A Stark Survey
A couple months ago, Adobe released the results of its fourth annual Consumer Email Survey. Drawing from data gathered earlier in the summer from over 1000 panel participants, the survey provides a snapshot of current consumer email habits.
Among other results, it reveals that self-reported time spent checking work email has decreased slightly to 3.1 hours per weekday on average. By contrast, the average time spent checking personal email has increased by almost 20% to 2.5 hours per weekday.
Combined: the average daily time spent checking email is now 5.6 hours — up almost a half hour since 2017.
These numbers are self-reported and therefore should not be taken too literally, and if you look at the histogram provided by Adobe, it’s clear that the variance is significant. The survey still captures, however, the stark reality that the average professional is now dedicating a substantial fraction of their waking hours to sending and receiving digital messages.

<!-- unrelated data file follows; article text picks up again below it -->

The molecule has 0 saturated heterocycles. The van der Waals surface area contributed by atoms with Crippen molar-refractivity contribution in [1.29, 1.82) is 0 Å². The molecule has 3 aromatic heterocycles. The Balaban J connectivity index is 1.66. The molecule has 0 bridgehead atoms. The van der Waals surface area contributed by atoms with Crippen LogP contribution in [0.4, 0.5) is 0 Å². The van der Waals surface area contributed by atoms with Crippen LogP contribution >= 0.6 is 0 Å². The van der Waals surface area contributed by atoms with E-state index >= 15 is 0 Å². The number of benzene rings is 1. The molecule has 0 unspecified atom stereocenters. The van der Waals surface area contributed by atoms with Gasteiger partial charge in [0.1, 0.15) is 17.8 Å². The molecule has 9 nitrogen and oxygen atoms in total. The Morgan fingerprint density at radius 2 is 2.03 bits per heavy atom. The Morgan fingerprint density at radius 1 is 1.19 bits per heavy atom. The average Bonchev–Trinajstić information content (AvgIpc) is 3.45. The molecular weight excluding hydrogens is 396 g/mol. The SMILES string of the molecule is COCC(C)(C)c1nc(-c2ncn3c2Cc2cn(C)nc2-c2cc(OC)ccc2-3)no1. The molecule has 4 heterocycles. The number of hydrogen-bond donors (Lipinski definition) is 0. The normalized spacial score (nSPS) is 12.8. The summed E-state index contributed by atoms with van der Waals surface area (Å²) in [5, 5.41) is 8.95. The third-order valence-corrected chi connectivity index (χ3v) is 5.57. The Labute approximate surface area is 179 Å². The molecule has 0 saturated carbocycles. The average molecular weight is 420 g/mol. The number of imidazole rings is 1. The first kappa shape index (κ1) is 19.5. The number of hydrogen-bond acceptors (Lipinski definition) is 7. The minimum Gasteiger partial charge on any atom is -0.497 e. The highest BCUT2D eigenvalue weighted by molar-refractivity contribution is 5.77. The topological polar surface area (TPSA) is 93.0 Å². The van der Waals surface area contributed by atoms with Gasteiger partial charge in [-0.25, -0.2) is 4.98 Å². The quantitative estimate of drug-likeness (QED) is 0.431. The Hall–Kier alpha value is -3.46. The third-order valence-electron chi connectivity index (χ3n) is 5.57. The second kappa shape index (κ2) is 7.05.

An Inescapable Conclusion
No one doubts the reality that it’s more efficient to hit “send” than to print a memo or mail a letter, but as observations like the above become more extreme, the claim that email is a straightforward productivity booster has become increasingly indefensible — the dynamics at play are more complex and decidedly dire.
We cannot, in other words, escape the necessity to radically rethink how we work in the age of computer networks. To use a metaphor appropriate to the October season: survey results like those reported by Adobe are making it unmistakably clear that Frankenstein’s digital monster has escaped the lab.